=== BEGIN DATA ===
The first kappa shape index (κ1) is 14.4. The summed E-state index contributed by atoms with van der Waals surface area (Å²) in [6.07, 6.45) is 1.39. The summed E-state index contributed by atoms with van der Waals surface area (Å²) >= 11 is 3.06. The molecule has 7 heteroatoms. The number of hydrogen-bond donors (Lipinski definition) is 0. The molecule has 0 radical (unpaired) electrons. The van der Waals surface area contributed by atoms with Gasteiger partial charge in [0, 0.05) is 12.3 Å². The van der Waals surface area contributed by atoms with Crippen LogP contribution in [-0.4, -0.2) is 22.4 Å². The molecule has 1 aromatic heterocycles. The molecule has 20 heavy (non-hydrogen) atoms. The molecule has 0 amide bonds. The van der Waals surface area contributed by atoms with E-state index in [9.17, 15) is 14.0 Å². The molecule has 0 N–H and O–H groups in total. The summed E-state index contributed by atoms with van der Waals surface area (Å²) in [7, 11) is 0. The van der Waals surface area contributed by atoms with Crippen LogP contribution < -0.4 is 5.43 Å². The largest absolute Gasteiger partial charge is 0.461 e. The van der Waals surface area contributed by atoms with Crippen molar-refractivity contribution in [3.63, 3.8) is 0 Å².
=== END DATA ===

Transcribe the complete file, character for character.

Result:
The first kappa shape index (κ1) is 14.4. The summed E-state index contributed by atoms with van der Waals surface area (Å²) in [6.07, 6.45) is 1.39. The summed E-state index contributed by atoms with van der Waals surface area (Å²) >= 11 is 3.06. The molecule has 7 heteroatoms. The number of hydrogen-bond donors (Lipinski definition) is 0. The molecule has 0 radical (unpaired) electrons. The van der Waals surface area contributed by atoms with Gasteiger partial charge in [0, 0.05) is 12.3 Å². The van der Waals surface area contributed by atoms with Crippen LogP contribution in [-0.4, -0.2) is 22.4 Å². The molecule has 1 aromatic heterocycles. The molecule has 20 heavy (non-hydrogen) atoms. The molecule has 0 amide bonds. The van der Waals surface area contributed by atoms with E-state index in [9.17, 15) is 14.0 Å². The molecule has 0 N–H and O–H groups in total. The summed E-state index contributed by atoms with van der Waals surface area (Å²) in [7, 11) is 0. The van der Waals surface area contributed by atoms with Crippen LogP contribution < -0.4 is 5.43 Å². The largest absolute Gasteiger partial charge is 0.461 e. The van der Waals surface area contributed by atoms with Crippen molar-refractivity contribution in [3.63, 3.8) is 0 Å².